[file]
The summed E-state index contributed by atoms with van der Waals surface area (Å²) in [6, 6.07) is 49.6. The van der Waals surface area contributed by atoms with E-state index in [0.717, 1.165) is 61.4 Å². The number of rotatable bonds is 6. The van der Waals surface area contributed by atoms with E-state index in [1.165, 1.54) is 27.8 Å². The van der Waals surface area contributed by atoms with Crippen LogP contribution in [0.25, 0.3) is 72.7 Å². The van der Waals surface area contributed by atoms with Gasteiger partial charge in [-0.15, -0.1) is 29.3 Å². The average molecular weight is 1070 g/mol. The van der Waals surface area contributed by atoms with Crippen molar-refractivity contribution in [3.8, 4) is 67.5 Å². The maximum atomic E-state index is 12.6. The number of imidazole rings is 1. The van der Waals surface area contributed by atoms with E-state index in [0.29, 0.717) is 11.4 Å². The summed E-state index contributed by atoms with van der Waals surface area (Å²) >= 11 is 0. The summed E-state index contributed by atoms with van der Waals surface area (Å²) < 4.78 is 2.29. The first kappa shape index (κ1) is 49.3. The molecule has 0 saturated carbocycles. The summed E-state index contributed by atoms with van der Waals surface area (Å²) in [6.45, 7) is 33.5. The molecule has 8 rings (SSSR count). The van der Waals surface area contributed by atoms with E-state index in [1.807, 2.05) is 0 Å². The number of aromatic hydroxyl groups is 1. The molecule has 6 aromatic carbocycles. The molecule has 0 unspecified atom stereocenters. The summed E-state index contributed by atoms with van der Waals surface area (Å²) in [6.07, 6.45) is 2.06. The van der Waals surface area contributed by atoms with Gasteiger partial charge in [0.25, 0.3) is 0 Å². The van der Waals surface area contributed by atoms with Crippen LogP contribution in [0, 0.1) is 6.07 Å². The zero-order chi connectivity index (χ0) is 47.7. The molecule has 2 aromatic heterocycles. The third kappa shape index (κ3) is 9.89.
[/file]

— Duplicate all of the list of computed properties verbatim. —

The summed E-state index contributed by atoms with van der Waals surface area (Å²) in [6, 6.07) is 49.6. The van der Waals surface area contributed by atoms with E-state index in [0.717, 1.165) is 61.4 Å². The number of rotatable bonds is 6. The van der Waals surface area contributed by atoms with E-state index in [1.165, 1.54) is 27.8 Å². The van der Waals surface area contributed by atoms with Crippen LogP contribution in [0.25, 0.3) is 72.7 Å². The van der Waals surface area contributed by atoms with Gasteiger partial charge in [-0.15, -0.1) is 29.3 Å². The average molecular weight is 1070 g/mol. The van der Waals surface area contributed by atoms with Crippen molar-refractivity contribution in [3.8, 4) is 67.5 Å². The maximum atomic E-state index is 12.6. The number of imidazole rings is 1. The van der Waals surface area contributed by atoms with E-state index in [0.29, 0.717) is 11.4 Å². The summed E-state index contributed by atoms with van der Waals surface area (Å²) >= 11 is 0. The summed E-state index contributed by atoms with van der Waals surface area (Å²) < 4.78 is 2.29. The first kappa shape index (κ1) is 49.3. The molecule has 0 saturated carbocycles. The summed E-state index contributed by atoms with van der Waals surface area (Å²) in [6.45, 7) is 33.5. The molecule has 8 rings (SSSR count). The van der Waals surface area contributed by atoms with E-state index in [1.807, 2.05) is 0 Å². The number of aromatic hydroxyl groups is 1. The molecule has 6 aromatic carbocycles. The molecule has 0 unspecified atom stereocenters. The summed E-state index contributed by atoms with van der Waals surface area (Å²) in [6.07, 6.45) is 2.06. The van der Waals surface area contributed by atoms with Gasteiger partial charge in [0.25, 0.3) is 0 Å². The van der Waals surface area contributed by atoms with Crippen LogP contribution in [0, 0.1) is 6.07 Å². The zero-order chi connectivity index (χ0) is 47.7. The molecule has 2 aromatic heterocycles. The third kappa shape index (κ3) is 9.89.